JuA moved away from the parent TTP organization due to operational differences with then-chief Mullah Fazlullah in August 2014. The leader of the faction, however, never quit the group and retained the TTP name as a prefix to Jamaat-ul-Ahrar (TTP-JuA). JuA leaders have reiterated several times in the past that the split was nothing but a restructuring of Pakistani Taliban groups (Terrorism Monitor, September 16, 2016). HuA too had a similar origin, when the disgruntled commander of JuA moved away from the TTP in November 2017 to form what became the organization’s most violent offshoot. Both HuA and JuA have perpetrated numerous deadly assaults targeting armed forces, police, politicians, and minorities in Pakistan. JuA’s March 2016 suicide bombing that targeted Christians in the Gulshan-e-Iqbal amusement park in Lahore was one of the deadliest sectarian attacks in Pakistan in a decade (Express Tribune, April 01, 2016). Similarly, For example,  HuA’s anti-military offensive named Operation Shamzai, launched in February 2019, and Operation bin Qasim, in April 2018, managed to inflict significant damage on the Pakistani army in Sindh, Punjab, and Baluchistan provinces (Terrorism Monitor, December 17, 2019).

Tehreek-e-Taliban Pakistan, which is independent from, but ideologically loyal to, the Afghan Taliban, was formed as an umbrella group in December 2007 under the leadership of Baitullah Mehsud. Since then, the group has witnessed setbacks due to internecine rivalries, ideological differences within the senior leadership, and persistent military offensives. In JuA’s October 2014 magazine, Ihyae Khilafat, it clearly noted the objectives for the group: to fight for an Islamic state, full implementation of sharia in Pakistan, and to avenge the deaths of TTP members. [2] Even when factions have parted ways and merged again, these Taliban formations have never drifted away from these core objectives.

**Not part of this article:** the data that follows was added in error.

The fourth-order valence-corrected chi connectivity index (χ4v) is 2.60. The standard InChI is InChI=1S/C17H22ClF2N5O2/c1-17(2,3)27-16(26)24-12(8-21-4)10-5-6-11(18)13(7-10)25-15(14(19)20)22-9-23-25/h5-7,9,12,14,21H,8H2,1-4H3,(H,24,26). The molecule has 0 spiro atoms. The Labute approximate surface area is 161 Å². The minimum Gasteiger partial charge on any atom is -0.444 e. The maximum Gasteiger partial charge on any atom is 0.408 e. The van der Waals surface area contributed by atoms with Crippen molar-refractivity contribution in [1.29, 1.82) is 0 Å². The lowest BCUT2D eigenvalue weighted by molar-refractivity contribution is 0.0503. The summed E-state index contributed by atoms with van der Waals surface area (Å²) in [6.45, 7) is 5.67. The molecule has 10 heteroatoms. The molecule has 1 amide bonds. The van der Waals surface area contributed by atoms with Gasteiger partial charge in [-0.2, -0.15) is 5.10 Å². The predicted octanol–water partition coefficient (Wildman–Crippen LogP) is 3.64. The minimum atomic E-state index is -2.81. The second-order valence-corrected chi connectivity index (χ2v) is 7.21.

Behind the Pakistan Taliban’s strategic merger, a tacit role was possibly played by core al-Qaeda or al-Qaeda in Indian Subcontinent (AQIS) senior leadership. The merger was widely reported and praised by the prominent pro-al-Qaeda media group Thabat on social media platforms and Telegram after its announcement (AGC News, August 19). Even though al-Qaeda leaders present in the region have for decades often carried out a mediator role between the warring militant groups, it is unclear clear which leaders were involved in the Taliban reunion and how they brought the factions back together. Regardless of how TTP reconsolidated, the formal return of two powerful Taliban commanders to the TTP’s fold can be seen as a game-changer for the organization in Pakistan, as it strengthens the withered group both in terms of manpower and military capability.


[1] “Declaration of Tehereek e Taliban Pakistan regarding the Merger of Jamaat ul Ahrar and Hizb-ul Ahrar with Tehreek e Taliban” Jihadology, August 17, 2020, https://jihadology.net/wp-content/uploads/_pda/2020/08/Muḥammad-al-Khurāsānī-22Congratulating-the-Muslim-Nation-In-General-and-the-Mujāhidīn-In-Particular-On-the-Merger-of-the-Two-Main-Groups-of-Jihād-in-Pakistan22.pdf

[2] “Ihyae Khilafat: Vice of Tehreek e Taliban Pakistan”, No.1, October 2014. See, MEMRI Special Announcements No. 338, https://www.memri.org/reports/jttm-reports-about-tehreek-e-taliban-pakistans-ttp-english-language-ihya-e-khilafat-magazine